Acoustic Bass / Bass Violin

Recording the Bass ViolinIn discussing electric bass recording techniques I failed to mention the acoustic bass. Also known as the bass violin, the acoustic bass is used quite a bit in jazz, country and bluegrass genres.

In the studio put the bass in a separate isolated room if at all possible, with the exception of acoustic country and bluegrass styles. For a jazz group while it is advantageous to keep all the players together there usually is too much bleed from the drums and piano.

You can get a great sound by using two mics. A large diaphragm condenser aimed at the lower body of the instrument below the “f” hole and a small diaphragm condenser aimed above the “f” hole sort of at the fingerboard. Both of these mics are about 12 -18 inches away from the instrument.

Roll a little of the high frequencies off on the bottom microphone and just a smidgen of the low frequencies off on the top microphone. Record on separate tracks and blend to taste in mixdown.

If recording a bluegrass group or one with no piano or drums you can get away with having the bass musician with everyone else in one larger room. You can also use gobos (go betweens) to help isolate the sounds while still keeping the group together in one area.

What are your favorite acoustic bass recording tips?

. Record . Mix . Master . Music .

More Recording Tips for Electric Bass Guitar

A friend of mine who plays bass said to me “Is that all you’re going to say on recording bass”? 😉 So here’s more… if the project is personal to you, think about the style of playing for the song you are playing to. Laid back? Aggressive? Finger? Pick?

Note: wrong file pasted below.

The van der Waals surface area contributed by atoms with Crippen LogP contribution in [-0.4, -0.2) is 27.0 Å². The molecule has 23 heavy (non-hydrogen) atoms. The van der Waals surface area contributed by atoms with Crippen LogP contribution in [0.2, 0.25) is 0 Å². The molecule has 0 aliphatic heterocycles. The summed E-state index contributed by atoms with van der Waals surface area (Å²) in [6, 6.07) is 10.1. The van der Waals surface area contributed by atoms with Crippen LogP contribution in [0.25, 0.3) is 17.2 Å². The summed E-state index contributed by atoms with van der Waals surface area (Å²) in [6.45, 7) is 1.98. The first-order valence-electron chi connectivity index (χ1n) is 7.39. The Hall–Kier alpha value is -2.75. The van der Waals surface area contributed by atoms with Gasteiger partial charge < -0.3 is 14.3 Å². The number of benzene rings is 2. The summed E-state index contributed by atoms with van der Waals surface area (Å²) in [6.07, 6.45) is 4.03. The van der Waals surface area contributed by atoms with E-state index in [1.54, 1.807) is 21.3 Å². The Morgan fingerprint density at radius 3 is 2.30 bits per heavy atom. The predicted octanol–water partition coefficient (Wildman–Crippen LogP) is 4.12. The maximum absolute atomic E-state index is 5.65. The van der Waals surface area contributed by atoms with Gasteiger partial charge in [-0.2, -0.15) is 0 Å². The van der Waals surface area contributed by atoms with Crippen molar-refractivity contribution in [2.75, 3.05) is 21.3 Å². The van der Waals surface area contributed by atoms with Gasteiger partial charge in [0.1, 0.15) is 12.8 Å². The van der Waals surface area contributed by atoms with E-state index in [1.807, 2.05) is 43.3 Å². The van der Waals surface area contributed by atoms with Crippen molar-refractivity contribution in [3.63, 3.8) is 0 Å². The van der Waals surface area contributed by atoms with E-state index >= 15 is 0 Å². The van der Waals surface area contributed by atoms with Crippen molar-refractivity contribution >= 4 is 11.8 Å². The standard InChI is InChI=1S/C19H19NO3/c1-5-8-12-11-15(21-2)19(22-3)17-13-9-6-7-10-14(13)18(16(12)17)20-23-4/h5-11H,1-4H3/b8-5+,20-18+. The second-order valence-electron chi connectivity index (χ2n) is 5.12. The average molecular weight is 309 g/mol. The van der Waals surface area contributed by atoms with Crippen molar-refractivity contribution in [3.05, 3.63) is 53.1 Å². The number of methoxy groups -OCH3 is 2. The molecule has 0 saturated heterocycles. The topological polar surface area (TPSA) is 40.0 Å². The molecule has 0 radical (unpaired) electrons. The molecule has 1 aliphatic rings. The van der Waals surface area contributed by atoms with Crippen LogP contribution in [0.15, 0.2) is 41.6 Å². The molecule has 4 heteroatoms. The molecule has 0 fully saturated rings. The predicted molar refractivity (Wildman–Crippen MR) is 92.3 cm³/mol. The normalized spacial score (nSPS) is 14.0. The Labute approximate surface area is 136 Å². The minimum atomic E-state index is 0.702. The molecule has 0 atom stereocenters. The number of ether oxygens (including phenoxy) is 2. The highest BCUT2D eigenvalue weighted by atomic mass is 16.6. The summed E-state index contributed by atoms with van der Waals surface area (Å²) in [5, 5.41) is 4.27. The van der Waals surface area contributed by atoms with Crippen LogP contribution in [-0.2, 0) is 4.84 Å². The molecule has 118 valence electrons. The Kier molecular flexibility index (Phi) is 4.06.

1 – 2 – 3 finger(s)? Fretted? Fretless? Flat wound strings? Round wound strings?

All of this helps determine the sound of the bass itself. How about a 4 string versus a 5 or 6 string bass. Ever hear a “stick” bass? If you have the right recording space, set up a bass cabinet and use a dynamic or better yet a large diaphragm condenser mic to capture the sound of the cabinet and mix that in with the DI when you mix. You’ll get some great tones this way.

I say the right space because the low frequencies of the Bass will go everywhere there is a mic. If you are recording other instruments at the same time keep the cabinet in its own room. Here is a big tip to remember when recording with a mic and a DI. When you go to mix you will need to alter the Phase/time of one of the signals to the other. This is because the time relationship between the DI and the Mic is not in sync. The easiest way to do this is to move (slip) the mic track to be inline with the DI track in mixing/editing. Then listen to the kick/bass relationship to make sure all is good.

What are your favorite methods for getting a good bass tone?

. Record . Mix . Master . Music .
Related Posts Plugin for WordPress, Blogger...